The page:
It may soon be possible to diagnose autism spectrum disorder (ASD) based on a simple brain scan. Researchers from the Center for Cognitive Brain Imaging at Carnegie Mellon University discovered a brain pattern that allowed them to identify autistic brains with near total accuracy. This method of diagnosing autism could lead to a faster evaluation process. Currently, diagnosis of ASD requires time-consuming interviews and behavioral observation.
The researchers performed brain scans on 34 young adults: 17 with high-functioning ASD and 17 without ASD. While the researchers scanned the participants’ brains with an fMRI, they asked the participants to think about different social interactions like hug, humiliate, kick, and adore. Using machine learning techniques, the researchers measured activity in 135 small, peppercorn-sized parts of the brain. Analyzing the activation levels revealed a pattern of brain activity that, they discovered, is highly consistent from person to person.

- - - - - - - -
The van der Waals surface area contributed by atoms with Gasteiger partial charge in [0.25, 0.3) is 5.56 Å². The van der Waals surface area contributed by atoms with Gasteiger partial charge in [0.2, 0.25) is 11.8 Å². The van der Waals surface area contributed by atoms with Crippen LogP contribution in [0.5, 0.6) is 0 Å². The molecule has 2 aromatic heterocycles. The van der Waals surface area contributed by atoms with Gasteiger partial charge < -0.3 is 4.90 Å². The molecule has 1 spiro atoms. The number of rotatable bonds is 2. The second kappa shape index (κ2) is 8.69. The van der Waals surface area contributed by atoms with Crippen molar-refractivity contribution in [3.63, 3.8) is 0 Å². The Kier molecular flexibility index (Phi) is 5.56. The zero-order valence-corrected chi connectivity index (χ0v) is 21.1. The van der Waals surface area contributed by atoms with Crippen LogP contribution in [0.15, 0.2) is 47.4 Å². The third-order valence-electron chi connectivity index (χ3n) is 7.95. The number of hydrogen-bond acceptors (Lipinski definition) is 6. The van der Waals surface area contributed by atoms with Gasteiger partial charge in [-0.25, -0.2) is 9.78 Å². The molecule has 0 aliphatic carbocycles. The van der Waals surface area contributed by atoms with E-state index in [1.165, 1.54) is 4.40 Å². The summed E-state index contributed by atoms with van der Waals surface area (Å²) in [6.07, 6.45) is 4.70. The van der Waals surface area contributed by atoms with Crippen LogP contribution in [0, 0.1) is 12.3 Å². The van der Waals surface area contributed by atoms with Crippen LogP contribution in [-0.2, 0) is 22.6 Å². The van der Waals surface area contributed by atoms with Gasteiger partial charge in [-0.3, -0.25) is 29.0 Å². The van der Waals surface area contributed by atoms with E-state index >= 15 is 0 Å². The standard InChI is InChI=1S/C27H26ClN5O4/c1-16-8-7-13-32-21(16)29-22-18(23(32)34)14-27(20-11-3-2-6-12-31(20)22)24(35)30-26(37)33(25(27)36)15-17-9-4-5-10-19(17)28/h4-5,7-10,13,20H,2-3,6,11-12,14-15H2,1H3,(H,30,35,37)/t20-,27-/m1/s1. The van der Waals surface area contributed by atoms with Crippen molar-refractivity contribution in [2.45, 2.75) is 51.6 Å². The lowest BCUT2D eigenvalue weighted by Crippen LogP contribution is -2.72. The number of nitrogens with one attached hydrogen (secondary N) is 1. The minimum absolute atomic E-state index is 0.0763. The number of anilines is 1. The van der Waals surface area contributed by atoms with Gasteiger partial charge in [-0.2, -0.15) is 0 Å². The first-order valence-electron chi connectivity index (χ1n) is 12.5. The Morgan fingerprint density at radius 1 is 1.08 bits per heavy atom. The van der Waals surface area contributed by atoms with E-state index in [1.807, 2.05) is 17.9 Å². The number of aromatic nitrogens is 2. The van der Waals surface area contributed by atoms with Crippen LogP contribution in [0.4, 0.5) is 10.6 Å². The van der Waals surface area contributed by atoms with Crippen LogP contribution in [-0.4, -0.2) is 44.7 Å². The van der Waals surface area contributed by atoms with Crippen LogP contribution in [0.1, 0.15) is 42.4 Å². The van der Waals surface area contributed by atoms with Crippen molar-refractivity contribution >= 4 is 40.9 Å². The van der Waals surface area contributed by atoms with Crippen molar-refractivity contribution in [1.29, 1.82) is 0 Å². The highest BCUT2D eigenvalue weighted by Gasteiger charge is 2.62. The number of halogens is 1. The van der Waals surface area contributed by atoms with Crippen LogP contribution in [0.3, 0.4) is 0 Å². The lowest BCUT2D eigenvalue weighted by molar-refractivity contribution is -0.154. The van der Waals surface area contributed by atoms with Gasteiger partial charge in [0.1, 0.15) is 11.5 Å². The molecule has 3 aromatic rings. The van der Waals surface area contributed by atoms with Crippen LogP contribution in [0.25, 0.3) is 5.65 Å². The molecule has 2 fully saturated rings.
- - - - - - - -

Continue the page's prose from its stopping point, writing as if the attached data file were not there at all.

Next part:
The brain pattern was significantly different in the participants with ASD compared to the participants without ASD. Using only the patterns generated from the fMRI scans, the researchers were able to correctly identify whether or not a person had ASD in 33 out of the 34 participants. The brain scanning technique yielded 97 percent accuracy in identifying ASD.
Lead study author, professor of psychology, and director of the Center for Cognitive Brain Imaging Marcel Just, PhD, explained that the results suggest that people with ASD have an altered sense of self compared to people without ASD. “There was an area associated with the representation of self that did not activate in people with autism. When they thought about hugging or adoring or persuading or hating, they thought about it like somebody watching a play or ready a dictionary definition. They didn’t think of it as it applied to them.”
This study, the first of its kind to take advantage of this type of brain activity, could lead to an objective method for diagnosing ASD.
This research is published in the journal PLOS One.
Previous news in autism: